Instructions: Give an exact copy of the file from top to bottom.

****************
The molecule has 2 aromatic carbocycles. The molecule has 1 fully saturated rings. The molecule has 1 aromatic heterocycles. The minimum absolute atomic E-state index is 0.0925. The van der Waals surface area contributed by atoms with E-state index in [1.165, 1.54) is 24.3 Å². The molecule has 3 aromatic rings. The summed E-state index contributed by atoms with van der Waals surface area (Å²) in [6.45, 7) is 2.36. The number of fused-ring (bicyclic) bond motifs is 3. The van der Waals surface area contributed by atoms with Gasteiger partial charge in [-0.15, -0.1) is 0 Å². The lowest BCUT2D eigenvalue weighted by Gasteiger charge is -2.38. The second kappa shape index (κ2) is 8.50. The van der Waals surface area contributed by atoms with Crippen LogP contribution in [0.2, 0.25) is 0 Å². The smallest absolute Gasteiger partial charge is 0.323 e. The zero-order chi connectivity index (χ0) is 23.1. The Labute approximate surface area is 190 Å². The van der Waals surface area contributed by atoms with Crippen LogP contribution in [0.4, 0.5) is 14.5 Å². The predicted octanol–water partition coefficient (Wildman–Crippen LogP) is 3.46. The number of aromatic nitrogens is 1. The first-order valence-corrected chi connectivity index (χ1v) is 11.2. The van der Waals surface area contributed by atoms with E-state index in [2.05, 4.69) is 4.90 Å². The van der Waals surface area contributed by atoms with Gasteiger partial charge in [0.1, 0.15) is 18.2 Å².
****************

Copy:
The molecule has 2 aromatic carbocycles. The molecule has 1 fully saturated rings. The molecule has 1 aromatic heterocycles. The minimum absolute atomic E-state index is 0.0925. The van der Waals surface area contributed by atoms with E-state index in [1.165, 1.54) is 24.3 Å². The molecule has 3 aromatic rings. The summed E-state index contributed by atoms with van der Waals surface area (Å²) in [6.45, 7) is 2.36. The number of fused-ring (bicyclic) bond motifs is 3. The van der Waals surface area contributed by atoms with Gasteiger partial charge in [-0.15, -0.1) is 0 Å². The lowest BCUT2D eigenvalue weighted by Gasteiger charge is -2.38. The second kappa shape index (κ2) is 8.50. The van der Waals surface area contributed by atoms with Crippen LogP contribution in [0.2, 0.25) is 0 Å². The smallest absolute Gasteiger partial charge is 0.323 e. The zero-order chi connectivity index (χ0) is 23.1. The Labute approximate surface area is 190 Å². The van der Waals surface area contributed by atoms with Crippen LogP contribution in [0.4, 0.5) is 14.5 Å². The predicted octanol–water partition coefficient (Wildman–Crippen LogP) is 3.46. The number of aromatic nitrogens is 1. The first-order valence-corrected chi connectivity index (χ1v) is 11.2. The van der Waals surface area contributed by atoms with E-state index in [2.05, 4.69) is 4.90 Å². The van der Waals surface area contributed by atoms with Gasteiger partial charge in [0.1, 0.15) is 18.2 Å².